When you think about diplomacy, you may first imagine ambassadors or even the Secretary of State. But the U.S. has a long history of using the arts and humanities to influence international opinion—a practice known as cultural diplomacy. This lesson plan unpacks the principles of cultural diplomacy through an exploration of the Cold War “Jazz Ambassadors.” Students also investigate differing viewpoints of this program through historic newspapers and other primary source documents. Finally, students are asked to design their own program for cultural diplomacy.
This lesson is designed to apply Common Core State Standards and facilitate a comparison of informational texts and primary source material from the Scottsboro Boys trials of the 1931 and 1933, and the fictional trial in Harper Lee’s novel, To Kill A Mockingbird (1960).
In this triumph of magical realism, "One Hundred Years of Solitude," chronicles a century of the remarkable Buendía family’s history in the fictional Colombian town of Macondo. The three lessons presented here explore the fantastic elements of this imaginary world, the real history that lies behind them, and García Márquez’s own philosophical musings on writing about Latin America.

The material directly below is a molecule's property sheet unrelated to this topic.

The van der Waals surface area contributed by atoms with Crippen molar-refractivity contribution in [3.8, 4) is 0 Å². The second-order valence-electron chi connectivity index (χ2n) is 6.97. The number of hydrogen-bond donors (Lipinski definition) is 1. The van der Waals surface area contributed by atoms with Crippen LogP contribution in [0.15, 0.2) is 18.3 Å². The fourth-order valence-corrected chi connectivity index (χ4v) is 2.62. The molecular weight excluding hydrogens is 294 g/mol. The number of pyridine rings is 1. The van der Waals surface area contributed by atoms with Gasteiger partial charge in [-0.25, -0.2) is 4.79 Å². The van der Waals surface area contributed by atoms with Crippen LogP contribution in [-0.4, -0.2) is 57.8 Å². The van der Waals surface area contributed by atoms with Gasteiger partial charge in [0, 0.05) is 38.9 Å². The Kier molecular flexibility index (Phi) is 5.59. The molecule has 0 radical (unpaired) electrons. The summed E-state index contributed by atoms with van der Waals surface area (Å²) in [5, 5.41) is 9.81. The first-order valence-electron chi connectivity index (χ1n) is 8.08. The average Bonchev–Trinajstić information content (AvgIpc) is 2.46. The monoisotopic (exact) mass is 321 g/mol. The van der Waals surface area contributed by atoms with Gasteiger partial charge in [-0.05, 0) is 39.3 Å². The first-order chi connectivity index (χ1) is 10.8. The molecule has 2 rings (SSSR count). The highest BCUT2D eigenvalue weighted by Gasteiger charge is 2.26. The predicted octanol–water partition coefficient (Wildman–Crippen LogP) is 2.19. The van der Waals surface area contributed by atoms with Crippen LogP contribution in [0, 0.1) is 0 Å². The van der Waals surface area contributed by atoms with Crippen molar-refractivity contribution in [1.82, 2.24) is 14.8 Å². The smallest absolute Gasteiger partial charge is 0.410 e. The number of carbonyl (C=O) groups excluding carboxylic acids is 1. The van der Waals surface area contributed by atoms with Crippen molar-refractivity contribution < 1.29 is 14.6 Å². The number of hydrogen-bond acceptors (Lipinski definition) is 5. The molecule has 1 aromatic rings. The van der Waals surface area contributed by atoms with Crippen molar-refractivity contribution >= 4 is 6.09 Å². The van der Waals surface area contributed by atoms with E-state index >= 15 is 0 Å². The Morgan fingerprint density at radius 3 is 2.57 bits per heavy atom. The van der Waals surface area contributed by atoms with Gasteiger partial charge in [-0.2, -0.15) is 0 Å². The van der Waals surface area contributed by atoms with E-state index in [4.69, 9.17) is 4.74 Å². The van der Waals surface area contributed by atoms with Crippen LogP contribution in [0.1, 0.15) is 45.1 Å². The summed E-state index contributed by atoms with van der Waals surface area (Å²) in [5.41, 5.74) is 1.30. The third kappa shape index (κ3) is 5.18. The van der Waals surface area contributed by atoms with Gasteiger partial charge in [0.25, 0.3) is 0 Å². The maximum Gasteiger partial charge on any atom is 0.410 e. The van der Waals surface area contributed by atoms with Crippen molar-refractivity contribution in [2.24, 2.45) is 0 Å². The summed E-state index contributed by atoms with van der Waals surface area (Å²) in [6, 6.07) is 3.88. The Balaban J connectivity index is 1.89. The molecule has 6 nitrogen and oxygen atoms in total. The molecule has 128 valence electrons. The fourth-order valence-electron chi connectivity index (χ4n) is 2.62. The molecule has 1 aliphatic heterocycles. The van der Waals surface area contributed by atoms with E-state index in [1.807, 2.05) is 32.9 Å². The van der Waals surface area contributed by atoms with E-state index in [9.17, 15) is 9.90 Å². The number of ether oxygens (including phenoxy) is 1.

The American civil rights movement incorporated a variety of cultural elements in their pursuit of political and legal equality under law. This lesson will highlight the role of music as a major influence through the use of audio recordings, photographs, and primary documents. Students will participate in their own oral history, examine lyrics, and work with case studies such as the Freedom Rides to gain an appreciation of how music influenced the early 1960s.
In the first chapter of William Faulkner's emotionally charged novel, "The Sound and the Fury," Benjy Compson, the son with intellectual disability who narrates this section, matters in a most profound sense. It is through his voice--childlike, detached, and often disorienting--that readers are confronted with the reality of time as a recurring motif and how time affects and informs human experiences.
In this lesson students will learn how to describe Benton’s artistic techniques; identify the roots of country music as well as some of the early performers; and discuss how changes in art and musical style reflect changes in society.
Learn how writer Zora Neale Hurston incorporated and transformed black folklife in her novel Their Eyes Were Watching God. By exploring Hurston’s own life history and collection methods, listening to her WPA recordings of folksongs and folktales, and comparing transcribed folk narrative texts with the plot and themes of the novel, students will learn about the crucial role of oral folklore in Hurston’s written work.
A critic of writer Jack London called his animal protagonists “men in fur,” suggesting that his literary creations flaunted the facts of natural history. London responded to such criticism by maintaining that his own creations were based on sound science and in fact represented “…a protest against the ‘humanizing’ of animals, of which it seemed to me several ‘animal writers’ had been profoundly guilty.” How well does London succeed in avoiding such “humanizing” in his portrayal of Buck, the hero of his novel, The Call of the Wild?